Sunday, May 4, 1997
A tourist helicopter service that the city ordered to vacate the 34th St. heliport last week is seeking bankruptcy protection in an effort to avoid eviction, the Daily News has learned.
National Helicopter Corp. first asked federal court to stop the eviction, then tried state court before going to U.S. Bankruptcy Court in Manhattan on Friday to ask that it be allowed to reorganize its business.
The eviction would prevent the firm from returning to solvency, the company is expected to argue.
But the city will ask the bankruptcy court for permission to evict the firm because it does not have a lease and owes $700,000 in back rent, David Klasfeld, chief of state to the deputy mayor for economic development and planning, said yesterday.
“We have them running from court to court,” Klasfeld said. “It is important that they be evicted from this site and that the number of flights in the city be reduced.”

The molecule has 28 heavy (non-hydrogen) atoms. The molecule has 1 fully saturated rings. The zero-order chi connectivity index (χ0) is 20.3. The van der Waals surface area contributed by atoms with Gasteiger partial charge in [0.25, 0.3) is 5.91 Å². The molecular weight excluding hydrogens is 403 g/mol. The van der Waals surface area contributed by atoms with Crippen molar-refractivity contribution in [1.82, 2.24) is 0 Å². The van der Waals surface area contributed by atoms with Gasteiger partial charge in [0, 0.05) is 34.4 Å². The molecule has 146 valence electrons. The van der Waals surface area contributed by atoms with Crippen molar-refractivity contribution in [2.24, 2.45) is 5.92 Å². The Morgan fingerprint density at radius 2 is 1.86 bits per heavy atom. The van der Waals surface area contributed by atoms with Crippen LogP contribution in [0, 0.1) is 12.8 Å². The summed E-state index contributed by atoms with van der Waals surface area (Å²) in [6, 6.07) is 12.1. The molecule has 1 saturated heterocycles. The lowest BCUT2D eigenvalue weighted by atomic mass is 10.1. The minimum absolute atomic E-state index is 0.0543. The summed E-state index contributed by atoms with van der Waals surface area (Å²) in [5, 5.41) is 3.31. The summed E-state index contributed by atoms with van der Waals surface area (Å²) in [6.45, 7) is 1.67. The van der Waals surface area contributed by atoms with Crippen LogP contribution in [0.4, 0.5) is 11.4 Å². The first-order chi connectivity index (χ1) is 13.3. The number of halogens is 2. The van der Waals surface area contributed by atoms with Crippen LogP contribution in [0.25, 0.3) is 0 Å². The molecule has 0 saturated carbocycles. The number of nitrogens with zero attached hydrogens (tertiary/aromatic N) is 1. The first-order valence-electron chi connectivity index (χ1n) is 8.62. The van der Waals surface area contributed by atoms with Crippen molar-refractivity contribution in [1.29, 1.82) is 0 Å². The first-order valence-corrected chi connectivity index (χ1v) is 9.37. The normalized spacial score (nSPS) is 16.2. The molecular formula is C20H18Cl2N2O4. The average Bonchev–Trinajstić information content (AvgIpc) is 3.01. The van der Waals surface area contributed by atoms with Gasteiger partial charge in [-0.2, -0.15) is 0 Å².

No one at National Helicopter could be reached for comment yesterday.
The city action has grounded 54,000 annual flights and addressed complaints by Manhattan residents about helicopter noise. City officials described their action as the first in a series of steps to eliminate tourist helicopter service over Manhattan and cut chopper flights by 40%.
Johnson Controls, a business helicopter service based at E. 60th St. that does not operate tourist flights, would be shifted to the heliport vacated by National. In turn, the E. 60th St. heliport, site of a business chopper crash on April 15 that killed one person and injured three, would be closed.